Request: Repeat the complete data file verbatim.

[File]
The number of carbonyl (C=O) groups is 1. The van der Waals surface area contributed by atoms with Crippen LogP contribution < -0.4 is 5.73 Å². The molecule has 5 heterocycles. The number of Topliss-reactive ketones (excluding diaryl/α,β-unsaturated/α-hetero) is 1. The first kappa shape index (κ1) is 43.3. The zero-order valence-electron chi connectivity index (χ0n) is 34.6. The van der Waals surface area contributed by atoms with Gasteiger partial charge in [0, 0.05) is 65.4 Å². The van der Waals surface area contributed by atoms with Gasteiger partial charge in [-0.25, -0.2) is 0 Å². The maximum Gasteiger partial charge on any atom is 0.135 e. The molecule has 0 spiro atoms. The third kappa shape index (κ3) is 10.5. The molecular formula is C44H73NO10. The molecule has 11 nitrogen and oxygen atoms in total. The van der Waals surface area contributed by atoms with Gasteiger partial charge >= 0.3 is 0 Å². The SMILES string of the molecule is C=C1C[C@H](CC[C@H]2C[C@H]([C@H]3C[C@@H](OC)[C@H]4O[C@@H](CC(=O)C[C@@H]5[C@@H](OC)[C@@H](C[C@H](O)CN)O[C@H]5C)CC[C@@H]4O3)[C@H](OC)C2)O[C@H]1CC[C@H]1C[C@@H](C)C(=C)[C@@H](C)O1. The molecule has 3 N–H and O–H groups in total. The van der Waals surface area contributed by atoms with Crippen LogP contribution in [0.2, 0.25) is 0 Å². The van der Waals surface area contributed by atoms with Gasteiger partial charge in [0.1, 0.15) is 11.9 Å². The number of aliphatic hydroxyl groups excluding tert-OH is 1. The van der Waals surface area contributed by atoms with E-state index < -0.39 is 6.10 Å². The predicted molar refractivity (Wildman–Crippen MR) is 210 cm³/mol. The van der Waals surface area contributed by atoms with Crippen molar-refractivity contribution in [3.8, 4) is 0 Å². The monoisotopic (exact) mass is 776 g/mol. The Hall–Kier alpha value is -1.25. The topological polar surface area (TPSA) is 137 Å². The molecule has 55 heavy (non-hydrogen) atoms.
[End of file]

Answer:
The number of carbonyl (C=O) groups is 1. The van der Waals surface area contributed by atoms with Crippen LogP contribution < -0.4 is 5.73 Å². The molecule has 5 heterocycles. The number of Topliss-reactive ketones (excluding diaryl/α,β-unsaturated/α-hetero) is 1. The first kappa shape index (κ1) is 43.3. The zero-order valence-electron chi connectivity index (χ0n) is 34.6. The van der Waals surface area contributed by atoms with Gasteiger partial charge in [0, 0.05) is 65.4 Å². The van der Waals surface area contributed by atoms with Gasteiger partial charge in [-0.25, -0.2) is 0 Å². The maximum Gasteiger partial charge on any atom is 0.135 e. The molecule has 0 spiro atoms. The third kappa shape index (κ3) is 10.5. The molecular formula is C44H73NO10. The molecule has 11 nitrogen and oxygen atoms in total. The van der Waals surface area contributed by atoms with Gasteiger partial charge >= 0.3 is 0 Å². The SMILES string of the molecule is C=C1C[C@H](CC[C@H]2C[C@H]([C@H]3C[C@@H](OC)[C@H]4O[C@@H](CC(=O)C[C@@H]5[C@@H](OC)[C@@H](C[C@H](O)CN)O[C@H]5C)CC[C@@H]4O3)[C@H](OC)C2)O[C@H]1CC[C@H]1C[C@@H](C)C(=C)[C@@H](C)O1. The molecule has 3 N–H and O–H groups in total. The van der Waals surface area contributed by atoms with Crippen LogP contribution in [0.2, 0.25) is 0 Å². The van der Waals surface area contributed by atoms with Gasteiger partial charge in [0.1, 0.15) is 11.9 Å². The number of aliphatic hydroxyl groups excluding tert-OH is 1. The van der Waals surface area contributed by atoms with E-state index < -0.39 is 6.10 Å². The predicted molar refractivity (Wildman–Crippen MR) is 210 cm³/mol. The van der Waals surface area contributed by atoms with Crippen molar-refractivity contribution in [3.8, 4) is 0 Å². The monoisotopic (exact) mass is 776 g/mol. The Hall–Kier alpha value is -1.25. The topological polar surface area (TPSA) is 137 Å². The molecule has 55 heavy (non-hydrogen) atoms.